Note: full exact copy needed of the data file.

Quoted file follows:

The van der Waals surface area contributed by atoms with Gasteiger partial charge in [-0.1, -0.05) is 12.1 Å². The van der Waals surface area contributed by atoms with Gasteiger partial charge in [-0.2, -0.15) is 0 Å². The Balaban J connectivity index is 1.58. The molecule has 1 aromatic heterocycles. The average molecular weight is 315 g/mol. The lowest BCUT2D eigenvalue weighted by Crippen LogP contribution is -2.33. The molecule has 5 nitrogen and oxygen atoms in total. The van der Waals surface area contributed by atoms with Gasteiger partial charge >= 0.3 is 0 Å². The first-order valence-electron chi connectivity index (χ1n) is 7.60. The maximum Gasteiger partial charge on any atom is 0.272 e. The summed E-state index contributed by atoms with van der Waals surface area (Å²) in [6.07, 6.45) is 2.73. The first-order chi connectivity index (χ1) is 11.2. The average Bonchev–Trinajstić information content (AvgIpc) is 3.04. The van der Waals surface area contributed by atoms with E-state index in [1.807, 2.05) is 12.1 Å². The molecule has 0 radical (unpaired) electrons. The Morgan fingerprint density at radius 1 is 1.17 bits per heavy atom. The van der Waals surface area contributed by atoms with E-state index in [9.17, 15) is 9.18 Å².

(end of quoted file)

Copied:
The van der Waals surface area contributed by atoms with Gasteiger partial charge in [-0.1, -0.05) is 12.1 Å². The van der Waals surface area contributed by atoms with Gasteiger partial charge in [-0.2, -0.15) is 0 Å². The Balaban J connectivity index is 1.58. The molecule has 1 aromatic heterocycles. The average molecular weight is 315 g/mol. The lowest BCUT2D eigenvalue weighted by Crippen LogP contribution is -2.33. The molecule has 5 nitrogen and oxygen atoms in total. The van der Waals surface area contributed by atoms with Gasteiger partial charge >= 0.3 is 0 Å². The first-order valence-electron chi connectivity index (χ1n) is 7.60. The maximum Gasteiger partial charge on any atom is 0.272 e. The summed E-state index contributed by atoms with van der Waals surface area (Å²) in [6.07, 6.45) is 2.73. The first-order chi connectivity index (χ1) is 11.2. The average Bonchev–Trinajstić information content (AvgIpc) is 3.04. The van der Waals surface area contributed by atoms with E-state index in [1.807, 2.05) is 12.1 Å². The molecule has 0 radical (unpaired) electrons. The Morgan fingerprint density at radius 1 is 1.17 bits per heavy atom. The van der Waals surface area contributed by atoms with E-state index in [9.17, 15) is 9.18 Å².